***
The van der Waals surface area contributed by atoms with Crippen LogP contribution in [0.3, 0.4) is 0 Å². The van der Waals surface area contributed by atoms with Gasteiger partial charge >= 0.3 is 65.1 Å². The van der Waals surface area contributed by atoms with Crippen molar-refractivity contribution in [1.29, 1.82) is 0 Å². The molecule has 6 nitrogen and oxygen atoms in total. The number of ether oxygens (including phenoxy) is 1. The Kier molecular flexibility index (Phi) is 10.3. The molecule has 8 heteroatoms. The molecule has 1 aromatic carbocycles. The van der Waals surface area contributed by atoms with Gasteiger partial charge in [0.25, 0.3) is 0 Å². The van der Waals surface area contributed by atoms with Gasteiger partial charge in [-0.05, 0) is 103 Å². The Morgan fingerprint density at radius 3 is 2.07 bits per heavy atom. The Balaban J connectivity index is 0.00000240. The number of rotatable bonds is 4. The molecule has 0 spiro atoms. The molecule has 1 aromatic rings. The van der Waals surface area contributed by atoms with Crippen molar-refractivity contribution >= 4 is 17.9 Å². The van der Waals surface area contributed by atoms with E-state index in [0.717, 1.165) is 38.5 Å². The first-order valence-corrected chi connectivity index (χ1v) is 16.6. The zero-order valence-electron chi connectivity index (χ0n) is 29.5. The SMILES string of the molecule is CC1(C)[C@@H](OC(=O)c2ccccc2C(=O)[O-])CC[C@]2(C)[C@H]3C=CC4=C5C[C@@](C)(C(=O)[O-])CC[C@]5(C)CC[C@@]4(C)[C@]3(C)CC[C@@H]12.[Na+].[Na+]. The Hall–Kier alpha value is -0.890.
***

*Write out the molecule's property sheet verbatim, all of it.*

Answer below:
The van der Waals surface area contributed by atoms with Crippen LogP contribution in [0.3, 0.4) is 0 Å². The van der Waals surface area contributed by atoms with Gasteiger partial charge >= 0.3 is 65.1 Å². The van der Waals surface area contributed by atoms with Crippen molar-refractivity contribution in [1.29, 1.82) is 0 Å². The molecule has 6 nitrogen and oxygen atoms in total. The number of ether oxygens (including phenoxy) is 1. The Kier molecular flexibility index (Phi) is 10.3. The molecule has 8 heteroatoms. The molecule has 1 aromatic carbocycles. The van der Waals surface area contributed by atoms with Gasteiger partial charge in [0.25, 0.3) is 0 Å². The van der Waals surface area contributed by atoms with Gasteiger partial charge in [-0.05, 0) is 103 Å². The Morgan fingerprint density at radius 3 is 2.07 bits per heavy atom. The Balaban J connectivity index is 0.00000240. The number of rotatable bonds is 4. The molecule has 0 spiro atoms. The molecule has 1 aromatic rings. The van der Waals surface area contributed by atoms with Crippen molar-refractivity contribution >= 4 is 17.9 Å². The van der Waals surface area contributed by atoms with E-state index in [0.717, 1.165) is 38.5 Å². The first-order valence-corrected chi connectivity index (χ1v) is 16.6. The zero-order valence-electron chi connectivity index (χ0n) is 29.5. The SMILES string of the molecule is CC1(C)[C@@H](OC(=O)c2ccccc2C(=O)[O-])CC[C@]2(C)[C@H]3C=CC4=C5C[C@@](C)(C(=O)[O-])CC[C@]5(C)CC[C@@]4(C)[C@]3(C)CC[C@@H]12.[Na+].[Na+]. The Hall–Kier alpha value is -0.890.